I am a B+ nonsecretor diagnosed with invasive breast cancer 11 yrs. ago. Strong family history on both sides. Soy and peanuts have anticancer properties but i do not eat them because they are avoids for me. Should I eat them anyway as being cancerfree is more important than my weight! Also I quit eating flaxseed oil in my MFC because of its high linoleic acid content which I understand to be a cancer promotor.. Again not what I want to do. Confused as many doctors advocate flax. Please help me to understand what is best for ME. Thank you for your time. Jean
Unfortunately, the benefits soy and peanuts confer on type As don't extend to Bs and Os -- quite the opposite. Soy has been shown to impair Bs' immune defenses by reducing B antigen levels. Instead of peanuts, use Peter's Aromastat supplement to block aromatase levels and inhibit early cancer growth. Also, please consider adding flax oil back into your diet. Here's a link to Peter's Ask Dr. D. on flax. I hope you have purchased the Complete Blood Type Encyclopedia, as it is full of detailed information and protocols concerning cancer. Best of health to you, Jean!
Last I heard, there were precious few waterbuffalo grazing the Highlands. :-> Not to worry: any mozzarella, especially if made with milk from grass-fed local cattle, is neutral for you. Easier and cheaper than ferreting around for imports ~ any road, my marching cry is "Support Local Farmers & Ranchers!" ;-D
We discuss a number of different kinds of water here: distilled, tap water, spring water, soda, seltzer, tonic, mineral water. Distilled water has specific applications (mostly for medicinal solutions), but is a processed product and contains no trace minerals, so I don't recommend it as one's sole source of drinking water. Tap water quality varies worldwide, and should be assayed on an individual basis. Spring waters vary, too, but are generally superior day-to-day "drinking buddies." The term "soda water" in the States traditionally refers to carbonated water that contains a bit of salt. Seltzer is carbonated as well, but is usually salt-free. Tonic water is yet another fizzy variety with the addition of quinine. And mineral water is such a vast topic, it has its own website! (Feeling bloated yet? :-D) High-solids mineral waters can provide significant dietary minerals and trace elements in the form our prehistoric ancestors prized. The "still" versions are perfectly acceptable for all types, while the fizzy styles confer their digestive benefits upon Os.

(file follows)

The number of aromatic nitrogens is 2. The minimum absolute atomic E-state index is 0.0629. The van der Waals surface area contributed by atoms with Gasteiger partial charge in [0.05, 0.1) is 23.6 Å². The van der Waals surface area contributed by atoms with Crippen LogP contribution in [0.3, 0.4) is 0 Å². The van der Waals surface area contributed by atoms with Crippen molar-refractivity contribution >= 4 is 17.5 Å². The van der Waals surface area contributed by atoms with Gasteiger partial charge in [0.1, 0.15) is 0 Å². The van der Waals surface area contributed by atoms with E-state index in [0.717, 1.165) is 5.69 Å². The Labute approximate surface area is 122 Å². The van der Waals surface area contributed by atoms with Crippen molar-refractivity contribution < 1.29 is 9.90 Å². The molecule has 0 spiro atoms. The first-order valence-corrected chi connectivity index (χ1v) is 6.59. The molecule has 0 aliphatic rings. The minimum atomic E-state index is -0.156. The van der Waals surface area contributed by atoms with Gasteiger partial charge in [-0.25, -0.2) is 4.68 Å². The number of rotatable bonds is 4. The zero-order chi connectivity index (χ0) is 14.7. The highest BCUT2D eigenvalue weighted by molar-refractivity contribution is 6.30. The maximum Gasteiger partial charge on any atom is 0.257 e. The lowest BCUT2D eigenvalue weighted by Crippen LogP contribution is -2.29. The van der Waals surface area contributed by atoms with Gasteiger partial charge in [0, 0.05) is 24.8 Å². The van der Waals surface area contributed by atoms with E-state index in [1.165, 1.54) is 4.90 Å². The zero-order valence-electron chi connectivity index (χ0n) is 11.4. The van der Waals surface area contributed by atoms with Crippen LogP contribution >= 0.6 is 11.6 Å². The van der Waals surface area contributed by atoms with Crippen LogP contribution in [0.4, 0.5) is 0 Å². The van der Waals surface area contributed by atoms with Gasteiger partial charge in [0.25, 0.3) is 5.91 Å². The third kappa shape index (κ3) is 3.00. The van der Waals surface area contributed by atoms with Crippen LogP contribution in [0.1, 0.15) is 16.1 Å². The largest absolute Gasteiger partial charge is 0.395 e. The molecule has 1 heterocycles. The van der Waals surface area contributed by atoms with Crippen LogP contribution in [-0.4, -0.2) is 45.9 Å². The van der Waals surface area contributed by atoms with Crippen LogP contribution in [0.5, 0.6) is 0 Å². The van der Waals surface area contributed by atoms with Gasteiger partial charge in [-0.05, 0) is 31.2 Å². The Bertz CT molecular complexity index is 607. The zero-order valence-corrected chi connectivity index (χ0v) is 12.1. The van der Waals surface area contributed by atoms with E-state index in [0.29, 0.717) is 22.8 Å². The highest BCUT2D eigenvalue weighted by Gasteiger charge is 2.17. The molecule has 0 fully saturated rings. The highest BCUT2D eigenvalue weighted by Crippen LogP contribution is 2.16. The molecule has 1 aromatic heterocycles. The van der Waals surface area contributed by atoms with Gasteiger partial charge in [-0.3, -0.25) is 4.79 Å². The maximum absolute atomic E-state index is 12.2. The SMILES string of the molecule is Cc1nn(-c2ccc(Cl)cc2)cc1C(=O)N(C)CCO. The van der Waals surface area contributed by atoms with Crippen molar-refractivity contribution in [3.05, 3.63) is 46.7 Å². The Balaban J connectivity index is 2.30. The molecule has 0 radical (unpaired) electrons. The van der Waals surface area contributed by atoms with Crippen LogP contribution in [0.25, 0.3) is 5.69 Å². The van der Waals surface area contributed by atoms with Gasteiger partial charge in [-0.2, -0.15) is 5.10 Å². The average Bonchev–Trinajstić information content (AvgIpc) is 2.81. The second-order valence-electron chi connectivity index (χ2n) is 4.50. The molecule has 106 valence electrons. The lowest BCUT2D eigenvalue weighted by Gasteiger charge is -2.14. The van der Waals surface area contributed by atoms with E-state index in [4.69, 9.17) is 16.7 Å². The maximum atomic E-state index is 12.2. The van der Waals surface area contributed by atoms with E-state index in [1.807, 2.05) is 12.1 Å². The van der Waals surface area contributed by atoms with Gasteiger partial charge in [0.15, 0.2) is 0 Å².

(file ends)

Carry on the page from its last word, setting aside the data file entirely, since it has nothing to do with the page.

Lovely to hear from you, Dorell ~ I do hope this is helpful, and thank you for writing to me!
Hi there - A few questions from Scotland: My wife and I are trying to develop diets based on the program and we have read the recipe book BTD We would appreciate some help in identifying the status of some foods which aren't listed. Your feedback would be appreciated. Haricot beans Chick peas Also, is it ok to cook "avoid" foods together? for example, I'm an A and my wife is a B so could we cook chicken and turkey in one sauce or should avoid foods for different types be completely segregated? Thanks in advance Gil and Alison
Great questions! Haricot beans would fall under our "string bean" category ~ like the smaller "haricots verts," they grow in long pods and belong to the same family, although the Haricots you are familiar with are the mature bean out of the pod. Chickpea is also called garbanzo bean ~ ~ hmmm. I have a bit of bad news to go with that one. It's an avoid for everyone except type O secretors. sorry, wish I could do something about that one (for you, your wife and me altogether)! Perhaps cannellini, Northern beans or favas might fill the breach?
Some kinds of meat could be cooked together without harm to either party, but chicken is not one of them. Its lectin ("galectin" to be precise) sloshes out over everything. Only the egg of the chicken is spared this invasive pooker. However, if your wife cooked her beef with your turkey, your meal would remain A-edible: beef contains no galectin to wander through the dish, but rather is an avoid for As for reasons of protein concentration/digestibility. Same for beef broth: in small amounts, it won't mar your portion of the pot. Among the vegges, bean water is rife with lectin and should be kept apart. Save beef, other foods are best segregated. If you have any type AB children, please don't hate me for tripling the cooking chores! I don't make the rules, I only annoy people with them! :-}
My heart always beats a bit faster when I 'get mail' from the Celtic Nations ~ still hoping to find a note from Cornwall or the Isle of Man one of these mornings! Thank you all most warmly for stopping by ~~ Slán leat!